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Photographers’ Gallery in London to reopen in May after £8.9m facelift

January 31, 2012 More News No Comments

20120131 104241 Photographers Gallery in London to reopen in May after £8.9m facelift

poweredbyguardianBLACK Photographers Gallery in London to reopen in May after £8.9m faceliftThis article titled “Photographers’ Gallery in London to reopen in May after £8.9m facelift” was written by Mark Brown, arts correspondent, for The Guardian on Monday 30th January 2012 00.01 UTC

 Photographers Gallery in London to reopen in May after £8.9m facelift

More than 18 months after closing its doors to the public for an £8.9m facelift, the Photographers’ Gallery in London will on Monday announce its plans for reopening and future ambitions.

It is a little late, admitted the gallery director, Brett Rogers, "but still on budget. It is such an exciting milestone in the gallery’s history".

The publicly funded gallery, which first opened in 1971, will reopen on 19 May after closing for redevelopment in autumn 2010. The first shows will include a solo exhibition of photographs by Edward Burtynsky from his 10-year investigation into oil, and works by the New Delhi Raqs Media Collective.

The reopening marks the culmination of a fundraising campaign which gathered £3.6m from Arts Council England, £2.4m from the sale of its previous building and £2.5m from foundations, trusts, corporate sponsors and an auction.

"Raising money in this climate has been difficult," said Rogers. "But people at the time told me it was going to be impossible. What I’ve found is that as soon as you get the first people on board, others want to jump on to a successful fundraising campaign.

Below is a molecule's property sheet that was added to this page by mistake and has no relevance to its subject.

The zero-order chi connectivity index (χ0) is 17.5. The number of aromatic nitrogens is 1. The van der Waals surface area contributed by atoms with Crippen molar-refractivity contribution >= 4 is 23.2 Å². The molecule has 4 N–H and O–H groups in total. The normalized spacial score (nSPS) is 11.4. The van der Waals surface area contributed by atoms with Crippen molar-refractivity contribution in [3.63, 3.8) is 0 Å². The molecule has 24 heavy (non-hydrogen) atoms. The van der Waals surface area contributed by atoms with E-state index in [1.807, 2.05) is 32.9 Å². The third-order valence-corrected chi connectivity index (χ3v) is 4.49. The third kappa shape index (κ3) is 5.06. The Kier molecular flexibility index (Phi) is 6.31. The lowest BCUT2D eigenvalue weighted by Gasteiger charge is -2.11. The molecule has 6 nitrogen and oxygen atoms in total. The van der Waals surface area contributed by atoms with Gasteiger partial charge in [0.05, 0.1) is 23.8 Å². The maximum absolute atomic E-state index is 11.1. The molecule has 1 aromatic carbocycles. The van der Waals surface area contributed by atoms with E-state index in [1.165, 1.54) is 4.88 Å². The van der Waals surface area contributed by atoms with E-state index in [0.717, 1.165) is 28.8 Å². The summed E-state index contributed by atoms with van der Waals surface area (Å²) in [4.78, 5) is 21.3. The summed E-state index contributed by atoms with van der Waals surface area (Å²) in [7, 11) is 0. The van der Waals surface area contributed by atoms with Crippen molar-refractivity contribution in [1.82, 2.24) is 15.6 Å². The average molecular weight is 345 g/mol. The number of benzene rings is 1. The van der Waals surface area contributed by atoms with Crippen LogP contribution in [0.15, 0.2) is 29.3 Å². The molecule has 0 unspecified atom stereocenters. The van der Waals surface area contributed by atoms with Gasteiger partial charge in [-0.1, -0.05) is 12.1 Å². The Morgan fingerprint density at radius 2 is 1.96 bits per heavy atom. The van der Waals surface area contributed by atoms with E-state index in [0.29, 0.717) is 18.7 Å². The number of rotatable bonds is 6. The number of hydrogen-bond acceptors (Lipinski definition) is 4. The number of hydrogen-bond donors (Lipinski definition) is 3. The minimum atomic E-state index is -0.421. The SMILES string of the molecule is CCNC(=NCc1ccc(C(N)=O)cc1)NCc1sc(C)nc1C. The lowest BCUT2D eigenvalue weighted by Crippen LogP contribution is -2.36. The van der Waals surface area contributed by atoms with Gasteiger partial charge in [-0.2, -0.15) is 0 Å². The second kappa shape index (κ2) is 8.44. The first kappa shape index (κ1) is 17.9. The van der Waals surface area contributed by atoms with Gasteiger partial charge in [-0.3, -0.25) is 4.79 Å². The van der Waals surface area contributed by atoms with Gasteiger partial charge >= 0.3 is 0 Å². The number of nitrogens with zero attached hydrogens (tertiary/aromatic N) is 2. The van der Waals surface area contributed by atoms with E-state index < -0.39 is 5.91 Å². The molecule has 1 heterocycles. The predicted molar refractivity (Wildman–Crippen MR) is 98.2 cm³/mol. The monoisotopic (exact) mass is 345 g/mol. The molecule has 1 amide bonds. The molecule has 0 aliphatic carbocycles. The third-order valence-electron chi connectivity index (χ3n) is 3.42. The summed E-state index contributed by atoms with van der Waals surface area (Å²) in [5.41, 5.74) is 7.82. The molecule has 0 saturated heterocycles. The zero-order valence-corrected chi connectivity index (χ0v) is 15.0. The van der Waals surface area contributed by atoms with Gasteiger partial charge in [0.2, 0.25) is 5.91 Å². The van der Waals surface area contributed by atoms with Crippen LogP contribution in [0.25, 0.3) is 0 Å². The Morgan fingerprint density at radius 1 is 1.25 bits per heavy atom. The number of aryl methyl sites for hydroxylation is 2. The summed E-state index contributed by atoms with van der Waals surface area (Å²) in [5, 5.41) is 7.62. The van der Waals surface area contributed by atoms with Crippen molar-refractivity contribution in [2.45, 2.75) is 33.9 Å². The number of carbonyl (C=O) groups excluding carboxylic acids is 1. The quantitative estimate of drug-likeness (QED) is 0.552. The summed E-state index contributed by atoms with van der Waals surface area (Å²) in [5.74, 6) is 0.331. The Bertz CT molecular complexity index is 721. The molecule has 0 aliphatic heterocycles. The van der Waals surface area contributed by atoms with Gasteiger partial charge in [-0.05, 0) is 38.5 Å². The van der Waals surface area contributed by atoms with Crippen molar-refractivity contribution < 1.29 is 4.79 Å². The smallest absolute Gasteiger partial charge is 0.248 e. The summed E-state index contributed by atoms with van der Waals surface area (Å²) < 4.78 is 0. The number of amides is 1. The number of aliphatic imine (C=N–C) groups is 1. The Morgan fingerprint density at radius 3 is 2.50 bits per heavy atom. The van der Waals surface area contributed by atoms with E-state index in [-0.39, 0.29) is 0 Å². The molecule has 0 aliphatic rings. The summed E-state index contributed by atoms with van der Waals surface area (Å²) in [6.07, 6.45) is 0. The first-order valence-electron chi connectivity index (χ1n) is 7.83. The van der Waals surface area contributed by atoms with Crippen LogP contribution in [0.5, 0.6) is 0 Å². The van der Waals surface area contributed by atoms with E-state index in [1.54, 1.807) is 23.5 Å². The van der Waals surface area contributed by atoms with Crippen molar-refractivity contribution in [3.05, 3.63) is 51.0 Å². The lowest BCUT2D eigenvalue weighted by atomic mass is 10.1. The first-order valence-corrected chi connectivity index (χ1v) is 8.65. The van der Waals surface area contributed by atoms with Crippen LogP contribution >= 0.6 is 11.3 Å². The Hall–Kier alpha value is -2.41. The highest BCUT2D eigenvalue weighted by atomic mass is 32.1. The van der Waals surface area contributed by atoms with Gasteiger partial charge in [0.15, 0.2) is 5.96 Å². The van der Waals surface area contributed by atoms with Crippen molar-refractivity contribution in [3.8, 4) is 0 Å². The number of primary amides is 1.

"We just got it in on time really, I wouldn’t want to be starting it now."

The gallery’s original location was in Great Newport Street, Soho, where it stayed from 1971 to 2009. It moved the half mile to its new location in Ramillies Street near Oxford Circus and stayed open for 18 months to establish the fact it had moved.

The new location is just off Oxford Street but in a little-travelled street – it’s more an escape route from the shopping throngs.

"Don’t worry," said Rogers. "We’re going to grab people in. I’ve already got the buses saying our name."

Rogers has ambitious plans to develop the immediate area into a new cultural destination. "We want the gallery to seep into the street, to be a kind of photography alley," she said.

That includes making the outside a space for specific photography commissions. "There is no other public gallery anywhere near us and we see ourselves as a cultural oasis in the heart of the shopping area."

Before it closed, the gallery had about 400,000 visitors a year – a figure Rogers expects to rise. "It is not just location, it’s that photography is the most democratic of all the art forms and people are not intimidated by it. With the rise of digital technology and camera phones, everyone feels they’re a photographer now."

People are now deluged with images, not least on their computers, and the gallery’s role is to try to make sense of them, to act as a kind of filter, according to Rogers.

With that in mind, the gallery will have a digital curator and the first thing visitors see will be a digital wall.

The newly transformed building, designed by Irish architects O’Donnell+Tuomey, will have two new floors with four-metre-high ceilings, a lift that previously was not there and a floor for education so schoolchildren will be able to visit for workshops.

The Burtynsky show will have more than 30 images from his series Oil, for which the Canadian photographer has travelled the world over the past decade.

The Raqs Media Collection show, meanwhile, will include a silent looped video entitled An Afternoon Unregistered on the Richter Scale (2011), which involves a series of subtle alterations to a 1911 photograph of a surveyors’ room in colonial Kolkata.

Edward Burtynsky – Oil will be at the Photographers’ Gallery, London, from 19 May to 1 July. www.photonet.org.uk

• This article was corrected on 2 February 2012 because the original at one point referred to Brett Rogers as "he".

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